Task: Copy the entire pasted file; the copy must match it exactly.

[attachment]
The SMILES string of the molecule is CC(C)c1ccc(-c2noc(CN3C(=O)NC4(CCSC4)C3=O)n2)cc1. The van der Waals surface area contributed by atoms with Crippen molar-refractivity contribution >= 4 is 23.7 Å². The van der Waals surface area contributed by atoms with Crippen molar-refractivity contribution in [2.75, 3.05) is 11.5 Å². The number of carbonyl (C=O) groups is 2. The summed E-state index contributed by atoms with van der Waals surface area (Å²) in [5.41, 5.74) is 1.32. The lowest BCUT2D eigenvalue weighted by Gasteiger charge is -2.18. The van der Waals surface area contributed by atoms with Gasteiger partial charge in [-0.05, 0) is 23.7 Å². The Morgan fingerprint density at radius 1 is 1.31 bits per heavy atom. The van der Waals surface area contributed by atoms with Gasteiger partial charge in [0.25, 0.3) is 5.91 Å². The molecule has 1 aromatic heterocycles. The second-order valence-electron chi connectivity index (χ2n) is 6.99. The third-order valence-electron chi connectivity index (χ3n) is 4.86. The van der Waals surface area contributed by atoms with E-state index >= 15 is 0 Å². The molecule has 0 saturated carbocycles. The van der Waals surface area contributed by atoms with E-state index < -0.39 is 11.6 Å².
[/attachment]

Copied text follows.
The SMILES string of the molecule is CC(C)c1ccc(-c2noc(CN3C(=O)NC4(CCSC4)C3=O)n2)cc1. The van der Waals surface area contributed by atoms with Crippen molar-refractivity contribution >= 4 is 23.7 Å². The van der Waals surface area contributed by atoms with Crippen molar-refractivity contribution in [2.75, 3.05) is 11.5 Å². The number of carbonyl (C=O) groups is 2. The summed E-state index contributed by atoms with van der Waals surface area (Å²) in [5.41, 5.74) is 1.32. The lowest BCUT2D eigenvalue weighted by Gasteiger charge is -2.18. The van der Waals surface area contributed by atoms with Gasteiger partial charge in [-0.05, 0) is 23.7 Å². The Morgan fingerprint density at radius 1 is 1.31 bits per heavy atom. The van der Waals surface area contributed by atoms with Gasteiger partial charge in [0.25, 0.3) is 5.91 Å². The molecule has 1 aromatic heterocycles. The second-order valence-electron chi connectivity index (χ2n) is 6.99. The third-order valence-electron chi connectivity index (χ3n) is 4.86. The van der Waals surface area contributed by atoms with E-state index >= 15 is 0 Å². The molecule has 0 saturated carbocycles. The van der Waals surface area contributed by atoms with E-state index < -0.39 is 11.6 Å².